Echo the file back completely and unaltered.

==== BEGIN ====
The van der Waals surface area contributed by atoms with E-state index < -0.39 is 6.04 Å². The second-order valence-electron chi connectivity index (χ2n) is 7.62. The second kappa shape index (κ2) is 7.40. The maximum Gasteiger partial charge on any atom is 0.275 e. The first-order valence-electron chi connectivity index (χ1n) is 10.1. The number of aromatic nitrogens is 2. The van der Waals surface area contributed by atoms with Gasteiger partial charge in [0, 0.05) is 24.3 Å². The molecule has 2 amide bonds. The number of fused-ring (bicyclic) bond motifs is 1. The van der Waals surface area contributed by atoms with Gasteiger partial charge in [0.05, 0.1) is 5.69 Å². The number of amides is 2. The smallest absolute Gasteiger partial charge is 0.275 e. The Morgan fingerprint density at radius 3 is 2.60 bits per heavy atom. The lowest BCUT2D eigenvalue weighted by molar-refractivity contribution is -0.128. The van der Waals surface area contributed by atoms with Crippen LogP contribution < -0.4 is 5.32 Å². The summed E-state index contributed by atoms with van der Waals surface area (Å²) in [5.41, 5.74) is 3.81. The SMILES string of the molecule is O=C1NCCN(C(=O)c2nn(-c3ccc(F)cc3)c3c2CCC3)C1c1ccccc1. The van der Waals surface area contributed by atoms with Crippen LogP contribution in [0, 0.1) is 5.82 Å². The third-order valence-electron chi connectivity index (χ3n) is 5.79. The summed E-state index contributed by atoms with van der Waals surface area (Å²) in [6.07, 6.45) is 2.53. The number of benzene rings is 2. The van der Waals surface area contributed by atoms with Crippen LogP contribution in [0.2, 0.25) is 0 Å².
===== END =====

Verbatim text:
The van der Waals surface area contributed by atoms with E-state index < -0.39 is 6.04 Å². The second-order valence-electron chi connectivity index (χ2n) is 7.62. The second kappa shape index (κ2) is 7.40. The maximum Gasteiger partial charge on any atom is 0.275 e. The first-order valence-electron chi connectivity index (χ1n) is 10.1. The number of aromatic nitrogens is 2. The van der Waals surface area contributed by atoms with Gasteiger partial charge in [0, 0.05) is 24.3 Å². The molecule has 2 amide bonds. The number of fused-ring (bicyclic) bond motifs is 1. The van der Waals surface area contributed by atoms with Gasteiger partial charge in [0.05, 0.1) is 5.69 Å². The number of amides is 2. The smallest absolute Gasteiger partial charge is 0.275 e. The Morgan fingerprint density at radius 3 is 2.60 bits per heavy atom. The lowest BCUT2D eigenvalue weighted by molar-refractivity contribution is -0.128. The van der Waals surface area contributed by atoms with Crippen LogP contribution < -0.4 is 5.32 Å². The summed E-state index contributed by atoms with van der Waals surface area (Å²) in [5.41, 5.74) is 3.81. The SMILES string of the molecule is O=C1NCCN(C(=O)c2nn(-c3ccc(F)cc3)c3c2CCC3)C1c1ccccc1. The van der Waals surface area contributed by atoms with Crippen LogP contribution in [0, 0.1) is 5.82 Å². The third-order valence-electron chi connectivity index (χ3n) is 5.79. The summed E-state index contributed by atoms with van der Waals surface area (Å²) in [6.07, 6.45) is 2.53. The number of benzene rings is 2. The van der Waals surface area contributed by atoms with Crippen LogP contribution in [0.2, 0.25) is 0 Å².